# Capacitor for triggering negative edge J-K Flip Flop's Clock

I have some SN74LS73AN Flip-Flops which, if I understanding well, are triggered by the negative (falling) edge signal of a clock. I wish to use a simple pushbutton as a clock, and I am aware that, for a clean (debounced) clock signal, a capacitor is needed. I'm using a 5v DC powered breadboard and a SN74LS73AN J-F Flip Flop. What kind of capacitor should I get? Thank you.

• You don't need a capacitor to generate a negative or positive edged clock hence, your question is flawed. Nov 28, 2020 at 15:34

"Negative edge" doesn't mean a negative voltage. A negative voltage is a bad thing for most digital circuits.

"Negative edge" means the falling edge of the clock pulse. That is, the transition from high to low.

This is a negative edge:

That's a 1kHz square wave. It varies between 0 and 4V at 1kHz.

You don't need a capacitor to make a negative edge. You just need to make a falling edge.

You make a falling edge like this:

simulate this circuit – Schematic created using CircuitLab

When you push the button, the clock goes from high to low. When you release the button, the clock goes from low to high.

There's just one problem with that.

Buttons don't switch cleanly. When you push the button in a real circuit, the clock will look like this:

Over to the left, the output starts out high. The button is pressed, and the contacts bounce several times before the output finally goes low and stays there over at the right side.

Every zig-zag is another pulse for the J-K clock input. Pushing the button once will generate a whole bunch of clock pulse instead of just the one you want.

If you were using a microcontroller, you would write a simple debouncing routine to ignore the short pulses.

Since you are using a 7473, you'll have to debounce the switch in hardware - and here at last you will need a capacitor.

To debounce the button, you would modify the circuit like this:

simulate this circuit

With the additional resistor and the capacitor, the falling edge looks like this:

The clock drops fast over on the left edge on the first contact. The capacitor and the resistors prevent it from rising on the bounces. Over to the right, the pulse is completed.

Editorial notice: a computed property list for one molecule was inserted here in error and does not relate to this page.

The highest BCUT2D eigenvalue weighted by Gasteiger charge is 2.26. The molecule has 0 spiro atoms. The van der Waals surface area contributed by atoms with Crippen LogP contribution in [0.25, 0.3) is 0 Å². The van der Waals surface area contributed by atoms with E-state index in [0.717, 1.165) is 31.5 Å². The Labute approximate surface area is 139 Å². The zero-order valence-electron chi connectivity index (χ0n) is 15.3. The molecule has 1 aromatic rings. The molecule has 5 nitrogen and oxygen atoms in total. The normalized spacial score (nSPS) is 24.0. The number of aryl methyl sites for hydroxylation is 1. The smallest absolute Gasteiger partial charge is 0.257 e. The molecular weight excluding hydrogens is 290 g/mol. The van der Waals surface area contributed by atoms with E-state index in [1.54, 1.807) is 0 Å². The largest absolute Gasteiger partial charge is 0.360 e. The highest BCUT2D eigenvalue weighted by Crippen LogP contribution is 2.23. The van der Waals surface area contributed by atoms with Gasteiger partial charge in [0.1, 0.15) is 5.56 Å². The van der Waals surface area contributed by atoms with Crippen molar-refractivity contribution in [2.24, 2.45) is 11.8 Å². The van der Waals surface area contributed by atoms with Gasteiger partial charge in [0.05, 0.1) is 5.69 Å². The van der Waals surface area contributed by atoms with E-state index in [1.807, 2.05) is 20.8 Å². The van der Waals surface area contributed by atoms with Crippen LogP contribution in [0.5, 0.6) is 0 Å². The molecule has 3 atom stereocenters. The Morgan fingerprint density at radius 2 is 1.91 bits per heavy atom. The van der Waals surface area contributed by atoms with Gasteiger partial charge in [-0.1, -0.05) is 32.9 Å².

You'll get one pulse on each press of the button just like you wanted.

R1 is a pull up resistor. It holds the clock signal high all the time.

C1 is there to remove the bounces. Together with R1, C1 forms a low pass filter with a time constant of about 10 milliseconds. Anything that "moves faster" than that gets filtered out. The bounce in the first button circuit was over after about 1.5 milliseconds. The 10 millisecond time constant is slow enough to remove those fast bounces.

R2 is there to limit the discharge current from the capacitor. A dead short circuit of a capacitor can cause a lot of current to flow. 100 ohms is low enough to quickly discharge the capacitor, but still not be a dead short circuit.

• Thank you very much! that's what I was looking for. I will try it as soon as I get some 100nF capacitors. Greetings. Nov 28, 2020 at 18:30
• If I understand, if I decrease the resistance of the circuit I could use a bigger capacitor. If that's correct, what resistors should I use for being able to use a 100μF capacitor? Nov 28, 2020 at 19:41
• 100µF is way too big. You would need for R1 to be about 100 ohms, which would mean you'd have to make R2 much smaller. That's not a good idea. The current from the 100µF capacitor stands a good chance of welding your switch contacts together if you leave out R2 or make it too small.
– JRE
Nov 28, 2020 at 19:44
• A 1µF capacitor and 10k for R1 is about as big as I'd go on the capacitor.
– JRE
Nov 28, 2020 at 19:44
• The edges from these circuits are going to be too slow for the 'LS73 to clock properly. You need to run this through a Schmitt trigger in order to get the edge speed down to the 10 ns or 20 ns range before going into the clock input of the FF. Nov 28, 2020 at 20:06

If you asking about creating a short negative-going pulse from a switch output, then what you want is a capacitor in series between the switch and the clock input. This circuit is a differentiator. Can't do a schematic right now, so here is some text.

The circuit is the switch to GND with a resistor to Vcc, the series capacitor to the ff input, and a resistor from the ff input to Vcc. The width of the pulse that the ff sees is based on the R-C time constant of the capacitor and the pullup resistor at the ff input. The effective pulse width is close to 1 x R x C because the ff input transition level is close to 37% (1/e) of Vcc. Start with the desired pulse width, choose the pull up resistor value based on circuit conditions (a very large resistor reduces the capacitor size, but makes the circuit more susceptible to noise, etc.), and then calculate the capacitor value.

A typical R value for an LSTTL circuit might be 4.7K. If you want a pulse width of 10 ms, then C equals 2.2 uF - ish.